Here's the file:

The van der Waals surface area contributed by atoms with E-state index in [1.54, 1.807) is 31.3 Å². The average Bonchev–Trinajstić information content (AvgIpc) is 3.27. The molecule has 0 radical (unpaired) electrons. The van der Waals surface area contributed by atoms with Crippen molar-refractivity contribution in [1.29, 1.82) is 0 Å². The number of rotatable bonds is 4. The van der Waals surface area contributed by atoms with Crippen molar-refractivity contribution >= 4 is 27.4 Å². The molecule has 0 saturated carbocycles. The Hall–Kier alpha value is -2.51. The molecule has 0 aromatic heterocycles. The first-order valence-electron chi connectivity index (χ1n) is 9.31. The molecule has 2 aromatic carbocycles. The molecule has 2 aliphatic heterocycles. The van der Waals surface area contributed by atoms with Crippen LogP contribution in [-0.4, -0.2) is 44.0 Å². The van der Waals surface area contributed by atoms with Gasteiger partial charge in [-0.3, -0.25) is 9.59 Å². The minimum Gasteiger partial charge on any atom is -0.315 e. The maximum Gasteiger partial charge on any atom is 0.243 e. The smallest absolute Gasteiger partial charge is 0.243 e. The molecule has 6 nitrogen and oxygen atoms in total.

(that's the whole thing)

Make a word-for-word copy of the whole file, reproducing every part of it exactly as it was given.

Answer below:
The van der Waals surface area contributed by atoms with E-state index in [1.54, 1.807) is 31.3 Å². The average Bonchev–Trinajstić information content (AvgIpc) is 3.27. The molecule has 0 radical (unpaired) electrons. The van der Waals surface area contributed by atoms with Crippen molar-refractivity contribution in [1.29, 1.82) is 0 Å². The number of rotatable bonds is 4. The van der Waals surface area contributed by atoms with Crippen molar-refractivity contribution >= 4 is 27.4 Å². The molecule has 0 saturated carbocycles. The Hall–Kier alpha value is -2.51. The molecule has 0 aromatic heterocycles. The first-order valence-electron chi connectivity index (χ1n) is 9.31. The molecule has 2 aromatic carbocycles. The molecule has 2 aliphatic heterocycles. The van der Waals surface area contributed by atoms with Crippen LogP contribution in [-0.4, -0.2) is 44.0 Å². The van der Waals surface area contributed by atoms with Gasteiger partial charge in [-0.3, -0.25) is 9.59 Å². The minimum Gasteiger partial charge on any atom is -0.315 e. The maximum Gasteiger partial charge on any atom is 0.243 e. The smallest absolute Gasteiger partial charge is 0.243 e. The molecule has 6 nitrogen and oxygen atoms in total.